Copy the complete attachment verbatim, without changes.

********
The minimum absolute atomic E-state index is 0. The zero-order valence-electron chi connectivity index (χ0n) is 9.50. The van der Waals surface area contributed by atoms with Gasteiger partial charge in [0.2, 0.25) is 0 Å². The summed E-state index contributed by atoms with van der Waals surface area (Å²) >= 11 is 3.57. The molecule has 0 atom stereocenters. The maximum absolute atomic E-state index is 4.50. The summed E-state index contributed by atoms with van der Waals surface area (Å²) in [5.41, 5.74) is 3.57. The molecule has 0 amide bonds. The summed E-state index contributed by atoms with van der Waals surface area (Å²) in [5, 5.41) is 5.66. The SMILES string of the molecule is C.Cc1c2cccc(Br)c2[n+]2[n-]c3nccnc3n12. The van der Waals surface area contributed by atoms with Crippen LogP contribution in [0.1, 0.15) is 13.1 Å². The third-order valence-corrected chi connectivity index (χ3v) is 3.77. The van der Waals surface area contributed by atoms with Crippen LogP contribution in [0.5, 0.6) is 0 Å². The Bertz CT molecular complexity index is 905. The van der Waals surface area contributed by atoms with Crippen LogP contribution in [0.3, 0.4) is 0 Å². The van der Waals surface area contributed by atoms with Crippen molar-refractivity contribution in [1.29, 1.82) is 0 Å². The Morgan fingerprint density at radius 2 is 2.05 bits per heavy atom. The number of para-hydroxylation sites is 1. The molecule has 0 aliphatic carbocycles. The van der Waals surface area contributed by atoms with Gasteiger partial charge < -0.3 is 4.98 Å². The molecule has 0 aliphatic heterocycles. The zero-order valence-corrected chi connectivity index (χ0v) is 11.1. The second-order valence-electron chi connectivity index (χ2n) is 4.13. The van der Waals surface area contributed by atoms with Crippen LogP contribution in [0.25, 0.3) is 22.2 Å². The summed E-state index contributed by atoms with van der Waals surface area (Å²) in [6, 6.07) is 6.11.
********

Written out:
The minimum absolute atomic E-state index is 0. The zero-order valence-electron chi connectivity index (χ0n) is 9.50. The van der Waals surface area contributed by atoms with Gasteiger partial charge in [0.2, 0.25) is 0 Å². The summed E-state index contributed by atoms with van der Waals surface area (Å²) >= 11 is 3.57. The molecule has 0 atom stereocenters. The maximum absolute atomic E-state index is 4.50. The summed E-state index contributed by atoms with van der Waals surface area (Å²) in [5.41, 5.74) is 3.57. The molecule has 0 amide bonds. The summed E-state index contributed by atoms with van der Waals surface area (Å²) in [5, 5.41) is 5.66. The SMILES string of the molecule is C.Cc1c2cccc(Br)c2[n+]2[n-]c3nccnc3n12. The van der Waals surface area contributed by atoms with Crippen LogP contribution in [0.1, 0.15) is 13.1 Å². The third-order valence-corrected chi connectivity index (χ3v) is 3.77. The van der Waals surface area contributed by atoms with Crippen LogP contribution in [0.5, 0.6) is 0 Å². The Bertz CT molecular complexity index is 905. The van der Waals surface area contributed by atoms with Crippen LogP contribution in [0.3, 0.4) is 0 Å². The van der Waals surface area contributed by atoms with Crippen molar-refractivity contribution in [1.29, 1.82) is 0 Å². The Morgan fingerprint density at radius 2 is 2.05 bits per heavy atom. The number of para-hydroxylation sites is 1. The molecule has 0 aliphatic carbocycles. The van der Waals surface area contributed by atoms with Gasteiger partial charge < -0.3 is 4.98 Å². The molecule has 0 aliphatic heterocycles. The zero-order valence-corrected chi connectivity index (χ0v) is 11.1. The second-order valence-electron chi connectivity index (χ2n) is 4.13. The van der Waals surface area contributed by atoms with Crippen LogP contribution in [0.25, 0.3) is 22.2 Å². The summed E-state index contributed by atoms with van der Waals surface area (Å²) in [6, 6.07) is 6.11.